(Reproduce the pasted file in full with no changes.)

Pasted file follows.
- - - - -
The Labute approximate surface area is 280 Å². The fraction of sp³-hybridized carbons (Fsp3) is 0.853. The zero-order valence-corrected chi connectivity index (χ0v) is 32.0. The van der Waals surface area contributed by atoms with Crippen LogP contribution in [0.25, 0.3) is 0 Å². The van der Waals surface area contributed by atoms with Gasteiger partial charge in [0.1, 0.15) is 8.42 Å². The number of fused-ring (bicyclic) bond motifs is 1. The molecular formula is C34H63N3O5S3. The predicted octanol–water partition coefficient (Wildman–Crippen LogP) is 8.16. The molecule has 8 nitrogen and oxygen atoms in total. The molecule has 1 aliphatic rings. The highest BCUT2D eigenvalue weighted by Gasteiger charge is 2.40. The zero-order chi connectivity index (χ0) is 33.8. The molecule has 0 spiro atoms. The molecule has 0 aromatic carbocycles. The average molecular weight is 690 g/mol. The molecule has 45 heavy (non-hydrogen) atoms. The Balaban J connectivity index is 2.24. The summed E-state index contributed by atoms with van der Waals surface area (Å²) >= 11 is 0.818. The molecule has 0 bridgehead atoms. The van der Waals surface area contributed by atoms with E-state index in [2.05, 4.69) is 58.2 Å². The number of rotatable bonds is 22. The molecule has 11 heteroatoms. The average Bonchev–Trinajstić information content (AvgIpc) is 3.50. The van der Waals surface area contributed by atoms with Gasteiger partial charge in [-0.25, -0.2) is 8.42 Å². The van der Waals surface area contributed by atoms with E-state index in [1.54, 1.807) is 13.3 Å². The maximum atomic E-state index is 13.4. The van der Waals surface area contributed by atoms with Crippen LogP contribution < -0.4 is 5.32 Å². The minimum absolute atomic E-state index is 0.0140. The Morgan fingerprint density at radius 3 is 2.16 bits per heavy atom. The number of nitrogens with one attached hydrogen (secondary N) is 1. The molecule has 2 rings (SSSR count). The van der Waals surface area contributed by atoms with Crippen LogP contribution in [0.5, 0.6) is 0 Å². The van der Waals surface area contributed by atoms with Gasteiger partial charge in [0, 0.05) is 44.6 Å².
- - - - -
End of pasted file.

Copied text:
The Labute approximate surface area is 280 Å². The fraction of sp³-hybridized carbons (Fsp3) is 0.853. The zero-order valence-corrected chi connectivity index (χ0v) is 32.0. The van der Waals surface area contributed by atoms with Crippen LogP contribution in [0.25, 0.3) is 0 Å². The van der Waals surface area contributed by atoms with Gasteiger partial charge in [0.1, 0.15) is 8.42 Å². The number of fused-ring (bicyclic) bond motifs is 1. The molecular formula is C34H63N3O5S3. The predicted octanol–water partition coefficient (Wildman–Crippen LogP) is 8.16. The molecule has 8 nitrogen and oxygen atoms in total. The molecule has 1 aliphatic rings. The highest BCUT2D eigenvalue weighted by Gasteiger charge is 2.40. The zero-order chi connectivity index (χ0) is 33.8. The molecule has 0 spiro atoms. The molecule has 0 aromatic carbocycles. The average molecular weight is 690 g/mol. The molecule has 45 heavy (non-hydrogen) atoms. The Balaban J connectivity index is 2.24. The summed E-state index contributed by atoms with van der Waals surface area (Å²) >= 11 is 0.818. The molecule has 0 bridgehead atoms. The van der Waals surface area contributed by atoms with E-state index in [2.05, 4.69) is 58.2 Å². The number of rotatable bonds is 22. The molecule has 11 heteroatoms. The average Bonchev–Trinajstić information content (AvgIpc) is 3.50. The van der Waals surface area contributed by atoms with Gasteiger partial charge in [-0.25, -0.2) is 8.42 Å². The van der Waals surface area contributed by atoms with E-state index in [1.54, 1.807) is 13.3 Å². The maximum atomic E-state index is 13.4. The van der Waals surface area contributed by atoms with Crippen LogP contribution < -0.4 is 5.32 Å². The minimum absolute atomic E-state index is 0.0140. The Morgan fingerprint density at radius 3 is 2.16 bits per heavy atom. The number of nitrogens with one attached hydrogen (secondary N) is 1. The molecule has 2 rings (SSSR count). The van der Waals surface area contributed by atoms with Crippen LogP contribution in [0.5, 0.6) is 0 Å². The van der Waals surface area contributed by atoms with Gasteiger partial charge in [0, 0.05) is 44.6 Å².